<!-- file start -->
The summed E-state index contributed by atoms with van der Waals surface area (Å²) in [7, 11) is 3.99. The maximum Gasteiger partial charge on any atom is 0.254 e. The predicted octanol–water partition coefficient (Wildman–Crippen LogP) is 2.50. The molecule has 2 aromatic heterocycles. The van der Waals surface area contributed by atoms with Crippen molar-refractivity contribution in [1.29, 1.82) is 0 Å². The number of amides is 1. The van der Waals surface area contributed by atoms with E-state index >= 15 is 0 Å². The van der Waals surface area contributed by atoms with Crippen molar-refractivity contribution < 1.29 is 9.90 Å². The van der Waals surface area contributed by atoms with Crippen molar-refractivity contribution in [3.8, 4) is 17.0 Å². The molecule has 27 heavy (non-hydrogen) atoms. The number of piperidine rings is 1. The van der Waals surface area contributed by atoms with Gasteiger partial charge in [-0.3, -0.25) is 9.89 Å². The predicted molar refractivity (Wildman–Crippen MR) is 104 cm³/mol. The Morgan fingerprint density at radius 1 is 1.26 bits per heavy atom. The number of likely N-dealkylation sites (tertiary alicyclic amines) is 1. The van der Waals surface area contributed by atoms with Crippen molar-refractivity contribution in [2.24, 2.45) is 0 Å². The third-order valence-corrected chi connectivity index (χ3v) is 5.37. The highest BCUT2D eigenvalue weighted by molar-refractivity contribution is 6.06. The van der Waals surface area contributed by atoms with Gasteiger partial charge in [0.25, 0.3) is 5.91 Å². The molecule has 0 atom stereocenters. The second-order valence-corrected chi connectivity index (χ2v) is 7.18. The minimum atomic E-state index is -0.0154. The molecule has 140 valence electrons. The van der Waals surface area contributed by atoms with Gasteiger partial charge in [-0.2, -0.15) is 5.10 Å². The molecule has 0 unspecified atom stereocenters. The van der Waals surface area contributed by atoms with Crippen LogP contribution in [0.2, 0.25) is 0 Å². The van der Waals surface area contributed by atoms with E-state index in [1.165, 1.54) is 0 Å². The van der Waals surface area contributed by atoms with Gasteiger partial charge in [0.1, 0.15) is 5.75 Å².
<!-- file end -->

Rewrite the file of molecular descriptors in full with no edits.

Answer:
The summed E-state index contributed by atoms with van der Waals surface area (Å²) in [7, 11) is 3.99. The maximum Gasteiger partial charge on any atom is 0.254 e. The predicted octanol–water partition coefficient (Wildman–Crippen LogP) is 2.50. The molecule has 2 aromatic heterocycles. The van der Waals surface area contributed by atoms with Crippen molar-refractivity contribution in [1.29, 1.82) is 0 Å². The number of amides is 1. The van der Waals surface area contributed by atoms with E-state index >= 15 is 0 Å². The van der Waals surface area contributed by atoms with Crippen molar-refractivity contribution < 1.29 is 9.90 Å². The van der Waals surface area contributed by atoms with Crippen molar-refractivity contribution in [3.8, 4) is 17.0 Å². The molecule has 27 heavy (non-hydrogen) atoms. The number of piperidine rings is 1. The van der Waals surface area contributed by atoms with Gasteiger partial charge in [-0.3, -0.25) is 9.89 Å². The predicted molar refractivity (Wildman–Crippen MR) is 104 cm³/mol. The Morgan fingerprint density at radius 1 is 1.26 bits per heavy atom. The number of likely N-dealkylation sites (tertiary alicyclic amines) is 1. The van der Waals surface area contributed by atoms with Crippen molar-refractivity contribution in [2.24, 2.45) is 0 Å². The third-order valence-corrected chi connectivity index (χ3v) is 5.37. The highest BCUT2D eigenvalue weighted by molar-refractivity contribution is 6.06. The van der Waals surface area contributed by atoms with Gasteiger partial charge in [0.25, 0.3) is 5.91 Å². The molecule has 0 atom stereocenters. The second-order valence-corrected chi connectivity index (χ2v) is 7.18. The minimum atomic E-state index is -0.0154. The molecule has 140 valence electrons. The van der Waals surface area contributed by atoms with Gasteiger partial charge in [-0.2, -0.15) is 5.10 Å². The molecule has 0 unspecified atom stereocenters. The van der Waals surface area contributed by atoms with Crippen LogP contribution in [0.2, 0.25) is 0 Å². The van der Waals surface area contributed by atoms with E-state index in [1.165, 1.54) is 0 Å². The van der Waals surface area contributed by atoms with Gasteiger partial charge in [0.1, 0.15) is 5.75 Å².